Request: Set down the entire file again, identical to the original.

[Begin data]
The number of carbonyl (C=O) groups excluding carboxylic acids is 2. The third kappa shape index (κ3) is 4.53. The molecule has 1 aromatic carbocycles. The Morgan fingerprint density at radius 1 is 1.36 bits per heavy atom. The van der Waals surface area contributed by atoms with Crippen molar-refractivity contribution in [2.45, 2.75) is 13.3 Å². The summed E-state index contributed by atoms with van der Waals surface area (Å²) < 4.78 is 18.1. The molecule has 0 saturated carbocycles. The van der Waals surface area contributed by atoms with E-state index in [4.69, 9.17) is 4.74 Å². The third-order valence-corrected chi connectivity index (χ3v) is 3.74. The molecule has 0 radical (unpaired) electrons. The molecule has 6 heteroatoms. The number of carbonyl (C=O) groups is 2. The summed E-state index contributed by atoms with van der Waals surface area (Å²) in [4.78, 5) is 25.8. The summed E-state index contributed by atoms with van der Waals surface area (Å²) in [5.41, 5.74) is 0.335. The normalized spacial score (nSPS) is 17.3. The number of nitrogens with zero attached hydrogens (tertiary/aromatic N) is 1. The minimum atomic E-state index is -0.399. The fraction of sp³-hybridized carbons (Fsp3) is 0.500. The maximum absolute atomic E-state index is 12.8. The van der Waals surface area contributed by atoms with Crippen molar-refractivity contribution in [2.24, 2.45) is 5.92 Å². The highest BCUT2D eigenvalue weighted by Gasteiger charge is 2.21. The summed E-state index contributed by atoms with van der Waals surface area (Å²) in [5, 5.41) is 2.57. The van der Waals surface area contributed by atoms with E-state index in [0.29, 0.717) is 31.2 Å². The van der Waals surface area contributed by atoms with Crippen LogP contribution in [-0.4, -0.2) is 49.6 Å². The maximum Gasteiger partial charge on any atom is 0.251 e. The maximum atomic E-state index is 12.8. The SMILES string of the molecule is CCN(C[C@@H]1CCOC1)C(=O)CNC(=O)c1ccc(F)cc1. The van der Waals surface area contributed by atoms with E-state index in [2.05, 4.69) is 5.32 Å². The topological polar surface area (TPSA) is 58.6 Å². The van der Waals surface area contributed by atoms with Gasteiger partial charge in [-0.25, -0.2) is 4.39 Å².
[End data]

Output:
The number of carbonyl (C=O) groups excluding carboxylic acids is 2. The third kappa shape index (κ3) is 4.53. The molecule has 1 aromatic carbocycles. The Morgan fingerprint density at radius 1 is 1.36 bits per heavy atom. The van der Waals surface area contributed by atoms with Crippen molar-refractivity contribution in [2.45, 2.75) is 13.3 Å². The summed E-state index contributed by atoms with van der Waals surface area (Å²) < 4.78 is 18.1. The molecule has 0 saturated carbocycles. The van der Waals surface area contributed by atoms with E-state index in [4.69, 9.17) is 4.74 Å². The third-order valence-corrected chi connectivity index (χ3v) is 3.74. The molecule has 0 radical (unpaired) electrons. The molecule has 6 heteroatoms. The number of carbonyl (C=O) groups is 2. The summed E-state index contributed by atoms with van der Waals surface area (Å²) in [4.78, 5) is 25.8. The summed E-state index contributed by atoms with van der Waals surface area (Å²) in [5.41, 5.74) is 0.335. The normalized spacial score (nSPS) is 17.3. The number of nitrogens with zero attached hydrogens (tertiary/aromatic N) is 1. The minimum atomic E-state index is -0.399. The fraction of sp³-hybridized carbons (Fsp3) is 0.500. The maximum absolute atomic E-state index is 12.8. The van der Waals surface area contributed by atoms with Crippen molar-refractivity contribution in [2.24, 2.45) is 5.92 Å². The highest BCUT2D eigenvalue weighted by Gasteiger charge is 2.21. The summed E-state index contributed by atoms with van der Waals surface area (Å²) in [5, 5.41) is 2.57. The van der Waals surface area contributed by atoms with E-state index in [0.29, 0.717) is 31.2 Å². The van der Waals surface area contributed by atoms with Crippen LogP contribution in [-0.4, -0.2) is 49.6 Å². The maximum Gasteiger partial charge on any atom is 0.251 e. The maximum atomic E-state index is 12.8. The SMILES string of the molecule is CCN(C[C@@H]1CCOC1)C(=O)CNC(=O)c1ccc(F)cc1. The van der Waals surface area contributed by atoms with E-state index in [2.05, 4.69) is 5.32 Å². The topological polar surface area (TPSA) is 58.6 Å². The van der Waals surface area contributed by atoms with Gasteiger partial charge in [-0.25, -0.2) is 4.39 Å².